This small rectangular piece of coloured glass was probably made in Egypt under Roman rule, in a glass workshop in the city of Alexandria. It perfectly illustrates the creativity and expertise of glass-makers in ancient times, more specifically, the mosaic glass technique, which had already been perfectly mastered on a small glass surface. Several coloured glass rods, which are assembled to form a design, are melted into a single rod or stick, thus reproducing the pattern along its entire length. Plates with the same design are obtained by slicing the stick into slices, thus marking the beginning of a series of glass productions. This half-face, which is juxtaposed against a second upside-down plaque, thus formed a complete face.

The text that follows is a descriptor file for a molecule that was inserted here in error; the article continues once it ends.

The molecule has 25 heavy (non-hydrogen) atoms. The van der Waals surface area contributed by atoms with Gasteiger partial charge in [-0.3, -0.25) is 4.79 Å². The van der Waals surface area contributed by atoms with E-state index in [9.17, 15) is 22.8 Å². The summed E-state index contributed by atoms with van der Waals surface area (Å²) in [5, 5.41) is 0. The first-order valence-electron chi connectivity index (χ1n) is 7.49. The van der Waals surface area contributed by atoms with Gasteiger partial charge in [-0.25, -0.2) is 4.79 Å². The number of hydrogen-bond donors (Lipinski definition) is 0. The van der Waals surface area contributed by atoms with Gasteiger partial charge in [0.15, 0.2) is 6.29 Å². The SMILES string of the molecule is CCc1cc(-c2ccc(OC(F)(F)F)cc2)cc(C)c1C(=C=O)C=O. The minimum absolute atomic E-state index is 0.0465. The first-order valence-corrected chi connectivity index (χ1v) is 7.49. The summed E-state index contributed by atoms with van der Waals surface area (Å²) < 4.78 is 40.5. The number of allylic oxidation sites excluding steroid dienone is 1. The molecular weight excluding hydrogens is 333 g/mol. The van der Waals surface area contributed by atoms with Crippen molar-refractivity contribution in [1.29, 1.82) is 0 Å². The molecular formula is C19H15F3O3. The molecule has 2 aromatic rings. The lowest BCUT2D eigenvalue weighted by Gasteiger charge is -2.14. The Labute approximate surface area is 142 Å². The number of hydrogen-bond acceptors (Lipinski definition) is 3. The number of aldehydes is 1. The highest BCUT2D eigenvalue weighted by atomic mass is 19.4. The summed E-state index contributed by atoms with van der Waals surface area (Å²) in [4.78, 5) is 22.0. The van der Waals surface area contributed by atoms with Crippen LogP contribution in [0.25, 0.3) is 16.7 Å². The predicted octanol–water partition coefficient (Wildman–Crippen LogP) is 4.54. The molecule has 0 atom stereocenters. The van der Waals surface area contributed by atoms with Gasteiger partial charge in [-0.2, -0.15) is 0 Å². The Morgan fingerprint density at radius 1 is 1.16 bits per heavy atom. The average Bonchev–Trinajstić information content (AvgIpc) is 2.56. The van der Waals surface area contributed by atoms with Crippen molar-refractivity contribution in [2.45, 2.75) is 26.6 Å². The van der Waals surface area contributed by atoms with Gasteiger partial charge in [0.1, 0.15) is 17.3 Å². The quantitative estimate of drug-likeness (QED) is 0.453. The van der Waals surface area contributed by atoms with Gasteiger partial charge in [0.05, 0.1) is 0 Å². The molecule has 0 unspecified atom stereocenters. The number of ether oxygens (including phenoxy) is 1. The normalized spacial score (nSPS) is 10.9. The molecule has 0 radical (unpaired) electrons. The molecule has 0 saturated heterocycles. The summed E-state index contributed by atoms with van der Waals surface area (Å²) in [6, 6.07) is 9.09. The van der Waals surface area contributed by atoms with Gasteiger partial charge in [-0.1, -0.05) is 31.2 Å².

This theatre mask depicts a courtesan wearing a mitre-shaped piece of cloth and hair styled in corkscrew curls; this is identical to the hairstyles of the deities Dionysus and Isis. Many plates have been found, some of which form a complete pattern, illustrating several characters from comic or dramatic plays. These plates probably served as decorations for inlays in small pieces of furniture.
This technique, which was used to craft a cane inlaid with multi-coloured patterns, has also been used to decorate many cups and antique beads with floral motifs; this type of decoration was arbitrarily referred to as "millefiori" ("thousand flowers") at the end of the 15th century in Venice.